When Turkey launched Operation Peace Spring into northeastern Syria on Oct. 9, one of the objectives cited was the creation of a safe zone to accommodate a good part of the nearly 3.7 million Syrian refugees the country hosts. President Recep Tayyip Erdogan has repeatedly asserted that the refugees have cost Ankara $40 billion and slammed Western countries for allegedly contributing next to nothing. Did Turkey really spend $40 billion on Syrian refugees? Are the Syrians living off of assistance or working under harsh conditions to earn a living?
The alleged $40 billion is not clearly identifiable in official records. Certain expenditures have been officially cited over the years, but the total is nowhere close to $40 billion. Even the Court of Accounts, the country’s top public auditor, has flagged ambiguities in spending and documentation.
After the Syrian civil war broke out in 2011, Turkey adopted an “open-door policy” toward Syrians fleeing the conflict, granting them “temporary protection” status. It offered them various forms of assistance and helped coordinate international aid. According to the Interior Ministry, 3,667,000 Syrians were registered as individuals under temporary protection as of September, while some 360,000 refugees had returned home.
At an international gathering in February, Erdogan said Turkey had spent more than $37 billion of its own national resources on the refugees. By October, the figure had grown to $40 billion. The day after launching Operation Peace Spring, Erdogan threatened to unleash millions of refugees on Europe if the European Union labeled the operation an “invasion.” He charged that the EU had failed to deliver the “money it had promised” for supporting the refugees in Turkey. He added, “We have spent $40 billion so far. We could continue to spend, but we could also open the gates.”
How Erdogan arrived at $40 billion remains a mystery. Figures available in budgets and annual programs simply do not match that sum. The opposition parties claim that the amount of assistance extended to the refugees is exaggerated, with most Syrians providing for themselves, working as cheap labor. Kemal Kilicdaroglu, leader of the main opposition Republican People's Party, was questioning the figures even two years ago, when officials put the refugee bill at $30 billion. “We still don’t know how the money was spent,” he said. “Even a grocer would keep books on revenues and expenses. But here no one knows.”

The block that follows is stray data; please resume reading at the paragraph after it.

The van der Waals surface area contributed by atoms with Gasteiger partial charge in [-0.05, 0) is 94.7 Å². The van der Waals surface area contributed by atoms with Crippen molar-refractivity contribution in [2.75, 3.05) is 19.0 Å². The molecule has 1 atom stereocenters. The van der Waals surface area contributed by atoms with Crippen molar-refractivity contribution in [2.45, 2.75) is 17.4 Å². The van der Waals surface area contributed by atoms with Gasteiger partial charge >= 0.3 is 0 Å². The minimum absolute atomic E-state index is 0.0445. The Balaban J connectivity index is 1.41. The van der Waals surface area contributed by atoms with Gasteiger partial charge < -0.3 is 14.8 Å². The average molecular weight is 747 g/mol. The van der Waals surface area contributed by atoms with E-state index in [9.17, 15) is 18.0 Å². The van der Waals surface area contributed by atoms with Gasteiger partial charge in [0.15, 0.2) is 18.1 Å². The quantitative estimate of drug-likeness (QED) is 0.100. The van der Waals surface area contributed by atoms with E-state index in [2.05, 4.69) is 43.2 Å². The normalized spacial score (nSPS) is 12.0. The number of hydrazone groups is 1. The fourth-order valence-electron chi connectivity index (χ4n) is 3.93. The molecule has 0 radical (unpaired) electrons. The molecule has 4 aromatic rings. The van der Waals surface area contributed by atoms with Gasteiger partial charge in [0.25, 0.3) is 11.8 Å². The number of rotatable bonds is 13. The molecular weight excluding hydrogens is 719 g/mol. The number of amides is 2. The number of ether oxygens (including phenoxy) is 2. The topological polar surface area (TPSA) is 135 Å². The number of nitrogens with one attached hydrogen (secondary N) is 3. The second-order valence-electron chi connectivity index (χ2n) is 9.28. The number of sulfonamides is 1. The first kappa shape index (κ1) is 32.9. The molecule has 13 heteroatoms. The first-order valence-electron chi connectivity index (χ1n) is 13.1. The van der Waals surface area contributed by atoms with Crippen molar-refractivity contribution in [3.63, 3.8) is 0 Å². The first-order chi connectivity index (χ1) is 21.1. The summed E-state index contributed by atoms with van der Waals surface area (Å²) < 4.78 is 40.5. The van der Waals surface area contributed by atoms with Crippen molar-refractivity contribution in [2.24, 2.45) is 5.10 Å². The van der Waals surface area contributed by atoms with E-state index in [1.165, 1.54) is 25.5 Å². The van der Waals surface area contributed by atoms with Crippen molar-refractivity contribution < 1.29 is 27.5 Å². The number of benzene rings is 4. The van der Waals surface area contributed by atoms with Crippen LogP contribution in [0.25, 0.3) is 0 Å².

The problem of accounting has been highlighted in reports by the Court of Accounts. In 2016 after auditing the Disaster and Emergency Management Agency, which is heavily involved in the refugee effort, the court noted the lack of proper accounting of how “cash donations collected in campaigns as part of national and international humanitarian assistance” had been spent. The report called for “setting up an accounting system to provide the necessary information on national and international humanitarian aid spending to administrative and auditing authorities and the public.”
What do official documents say about the money spent on Syrian refugees? According to the 2019 Annual Program issued by the president's office, “The amount of Turkey’s humanitarian aid qualifying as official development assistance rose to $7.3 billion in 2017 from $5.9 billion in 2016. The humanitarian assistance for Syrians in our country, meanwhile, totaled $7.2 billion in 2017.”
A 2017 report by the Turkish Cooperation and Coordination Agency, meanwhile, indicates that Turkey’s official development assistance reached about $21 million for the period 2013-17, with Syrians being the primary beneficiary. Assuming that as much as 80% of that money was spent on Syrians, the average spending per year would be some $3.4 billion, totaling about $17 billion for the five years. Assuming that similar amounts were spent in 2018 and 2019, the sum for the seven years from 2013 to 2019 would total slightly less than $24 billion, some $16 billion short of the $40 billion claim.
The EU, meanwhile, had pledged 3 billion euros ($3.35 billion) for 2016 and 2017 to support humanitarian aid, education, health care and labor programs for Syrian refugees in Turkey. The money was tied to contracts for 72 projects, and eventually 1.94 billion euros ($2.2 billion) were transferred to the accounts of implementing agencies. For 2018 and 2019, the EU committed 450 million euros ($501.9 million) to five contracted projects.
According to official figures, only about 145,000 of the nearly 3.7 million Syrians in Turkey remain in refugee camps. The overwhelming majority have scattered across the country, struggling to earn a living.
In other words, the Syrians are living less on assistance and relying more on their own labor, including as employers. According to Trade Minister Ruhsar Pekcan’s response to a written parliamentary question, as of late February, 15,159 companies had at least one Syrian partner. The companies were mostly in Istanbul, nearby Bursa, the Mediterranean port city of Mersin and the border provinces of Gaziantep and Hatay. They deal mostly in wholesale and retail trade.
Pekcan cited official figures indicating that companies set up by Syrians employ some 10,000 Syrian workers. She added that 31,185 Syrians had work permits as of March 31, representing nearly a third of all foreigners with work permits in the country. In comparison, the figure dwarfs the number of Syrians working illegally for meager wages, which is estimated to be in the hundreds of thousands.
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